Since both sides of an equation are either equal (true equation) or unequal (untrue equation), performing the same operation on both sides yields in the same answer. Multiplication and division have to be applied to all terms of an expression, while additions and subtractions are only applied once per expression. Examples:
| (isolate x to find its value)
When a variable shows up in both expressions, elimite the smaller one through subtraction:
Because , division has to be used to solve equations like :
If the coefficient is negative the expressions should be divided by a negative number:
Considering that fractions signify division we multiply by the denominator:
Elimination of Fractions in Equations
Fractions in equations can be removed by following these steps:
- Write everything as a fraction. Terms that are not fractions become numerators over 1 ().
- Find the lowest common denominator (12)
- Multiply every term by the LCD ()
- Simplify to remove all fractions ()
If a fraction serves as coefficient to a variable, the variable is moved to the numerator of the coefficient: , .
Terms with the same variables and exponents are alike and should be combined. The terms of are:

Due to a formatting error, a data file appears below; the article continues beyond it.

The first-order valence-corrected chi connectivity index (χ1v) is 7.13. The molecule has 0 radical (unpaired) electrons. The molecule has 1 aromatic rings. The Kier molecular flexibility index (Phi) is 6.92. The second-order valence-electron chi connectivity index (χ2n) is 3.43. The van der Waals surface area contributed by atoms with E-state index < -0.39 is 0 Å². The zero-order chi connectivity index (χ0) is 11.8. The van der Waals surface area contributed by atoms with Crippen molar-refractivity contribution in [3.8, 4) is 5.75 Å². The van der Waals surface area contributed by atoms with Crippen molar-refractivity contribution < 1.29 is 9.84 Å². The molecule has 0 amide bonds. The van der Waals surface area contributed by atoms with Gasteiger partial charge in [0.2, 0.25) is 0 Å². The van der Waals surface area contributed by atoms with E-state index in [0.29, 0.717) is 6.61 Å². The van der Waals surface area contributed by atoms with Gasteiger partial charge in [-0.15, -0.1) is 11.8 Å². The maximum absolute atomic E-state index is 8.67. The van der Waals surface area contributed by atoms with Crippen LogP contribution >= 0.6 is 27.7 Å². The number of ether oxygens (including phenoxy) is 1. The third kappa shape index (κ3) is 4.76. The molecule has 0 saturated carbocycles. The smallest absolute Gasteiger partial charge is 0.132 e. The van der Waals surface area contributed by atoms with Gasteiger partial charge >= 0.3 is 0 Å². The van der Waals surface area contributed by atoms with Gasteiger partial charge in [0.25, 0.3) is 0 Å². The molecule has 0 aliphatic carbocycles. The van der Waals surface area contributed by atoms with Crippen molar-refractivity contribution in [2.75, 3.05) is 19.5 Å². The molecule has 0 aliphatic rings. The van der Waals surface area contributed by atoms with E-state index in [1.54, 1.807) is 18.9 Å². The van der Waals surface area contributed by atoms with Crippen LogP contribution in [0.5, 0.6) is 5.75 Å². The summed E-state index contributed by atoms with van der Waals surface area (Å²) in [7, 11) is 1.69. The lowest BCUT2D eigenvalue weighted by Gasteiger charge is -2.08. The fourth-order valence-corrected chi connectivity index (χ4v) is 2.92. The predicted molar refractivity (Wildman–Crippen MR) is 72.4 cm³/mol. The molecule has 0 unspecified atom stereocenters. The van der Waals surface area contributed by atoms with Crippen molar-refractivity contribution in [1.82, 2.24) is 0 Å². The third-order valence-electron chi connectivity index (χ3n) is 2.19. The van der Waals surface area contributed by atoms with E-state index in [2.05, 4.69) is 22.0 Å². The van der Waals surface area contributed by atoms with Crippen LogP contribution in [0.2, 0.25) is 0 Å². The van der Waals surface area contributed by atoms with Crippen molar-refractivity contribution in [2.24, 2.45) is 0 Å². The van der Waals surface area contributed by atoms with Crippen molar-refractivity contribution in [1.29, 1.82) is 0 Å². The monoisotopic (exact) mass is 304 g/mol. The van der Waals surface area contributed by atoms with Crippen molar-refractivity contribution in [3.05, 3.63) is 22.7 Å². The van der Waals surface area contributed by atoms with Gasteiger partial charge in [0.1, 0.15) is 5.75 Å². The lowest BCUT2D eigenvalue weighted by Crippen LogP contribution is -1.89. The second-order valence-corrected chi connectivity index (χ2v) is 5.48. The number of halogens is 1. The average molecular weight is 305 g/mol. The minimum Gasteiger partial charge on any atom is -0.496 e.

Terms containing varialbes are variable terms. Those without variables are constant terms. Variable terms are made up of the variable part and the coefficient. The coefficient is the multiplicative factor in front of the variable. implies and implies . The expression has the following sets of like terms:
All constant terms are like terms.
The terms and are not like terms!
Like terms are combined by adding their coefficients: . A term that simplifies to can be omitted.
Simplifications for multiplications:
If the inside of parantheses is an expression, the multiplication's distributive property helps in simplifying:
In complex expressions distribution comes before simplification of like terms. In equations, like terms can only be combined if they are on the same side of the equation:
| this is also solved by making use of the distributive property.
Equations containing decimals can be cleaned up by multiplying both sides by the place value furthest to the right in any number of the equation:
Because the furthest place value of 0.05 and 1.05 is the hundreth.